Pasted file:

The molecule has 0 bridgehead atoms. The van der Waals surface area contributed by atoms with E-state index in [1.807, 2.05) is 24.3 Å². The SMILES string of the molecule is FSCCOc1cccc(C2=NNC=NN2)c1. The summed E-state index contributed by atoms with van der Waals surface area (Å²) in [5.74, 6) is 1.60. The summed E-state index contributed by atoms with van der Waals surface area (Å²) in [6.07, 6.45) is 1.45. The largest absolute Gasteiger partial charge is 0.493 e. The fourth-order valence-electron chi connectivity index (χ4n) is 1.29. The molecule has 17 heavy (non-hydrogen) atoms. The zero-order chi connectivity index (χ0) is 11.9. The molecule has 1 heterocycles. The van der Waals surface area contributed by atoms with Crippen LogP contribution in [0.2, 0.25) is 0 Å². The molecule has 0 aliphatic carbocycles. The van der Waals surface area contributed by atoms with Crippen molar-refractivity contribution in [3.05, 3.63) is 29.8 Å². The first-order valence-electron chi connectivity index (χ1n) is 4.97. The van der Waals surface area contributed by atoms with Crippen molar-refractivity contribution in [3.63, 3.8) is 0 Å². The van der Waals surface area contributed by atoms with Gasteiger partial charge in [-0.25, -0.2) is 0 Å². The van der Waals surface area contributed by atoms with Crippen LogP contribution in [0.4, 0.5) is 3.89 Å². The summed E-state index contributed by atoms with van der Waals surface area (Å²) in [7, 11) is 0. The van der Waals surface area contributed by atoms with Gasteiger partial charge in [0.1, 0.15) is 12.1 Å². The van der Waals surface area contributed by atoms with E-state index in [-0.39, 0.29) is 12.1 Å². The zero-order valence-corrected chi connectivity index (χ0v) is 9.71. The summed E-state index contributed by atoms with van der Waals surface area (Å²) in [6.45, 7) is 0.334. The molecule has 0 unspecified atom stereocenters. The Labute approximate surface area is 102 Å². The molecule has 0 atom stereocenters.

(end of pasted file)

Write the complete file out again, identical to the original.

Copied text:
The molecule has 0 bridgehead atoms. The van der Waals surface area contributed by atoms with E-state index in [1.807, 2.05) is 24.3 Å². The SMILES string of the molecule is FSCCOc1cccc(C2=NNC=NN2)c1. The summed E-state index contributed by atoms with van der Waals surface area (Å²) in [5.74, 6) is 1.60. The summed E-state index contributed by atoms with van der Waals surface area (Å²) in [6.07, 6.45) is 1.45. The largest absolute Gasteiger partial charge is 0.493 e. The fourth-order valence-electron chi connectivity index (χ4n) is 1.29. The molecule has 17 heavy (non-hydrogen) atoms. The zero-order chi connectivity index (χ0) is 11.9. The molecule has 1 heterocycles. The van der Waals surface area contributed by atoms with Crippen LogP contribution in [0.2, 0.25) is 0 Å². The molecule has 0 aliphatic carbocycles. The van der Waals surface area contributed by atoms with Crippen molar-refractivity contribution in [3.05, 3.63) is 29.8 Å². The first-order valence-electron chi connectivity index (χ1n) is 4.97. The van der Waals surface area contributed by atoms with Crippen molar-refractivity contribution in [3.63, 3.8) is 0 Å². The van der Waals surface area contributed by atoms with Gasteiger partial charge in [-0.25, -0.2) is 0 Å². The van der Waals surface area contributed by atoms with Crippen LogP contribution in [0.4, 0.5) is 3.89 Å². The summed E-state index contributed by atoms with van der Waals surface area (Å²) in [7, 11) is 0. The van der Waals surface area contributed by atoms with Gasteiger partial charge in [0.1, 0.15) is 12.1 Å². The van der Waals surface area contributed by atoms with E-state index in [-0.39, 0.29) is 12.1 Å². The zero-order valence-corrected chi connectivity index (χ0v) is 9.71. The summed E-state index contributed by atoms with van der Waals surface area (Å²) in [6.45, 7) is 0.334. The molecule has 0 unspecified atom stereocenters. The Labute approximate surface area is 102 Å². The molecule has 0 atom stereocenters.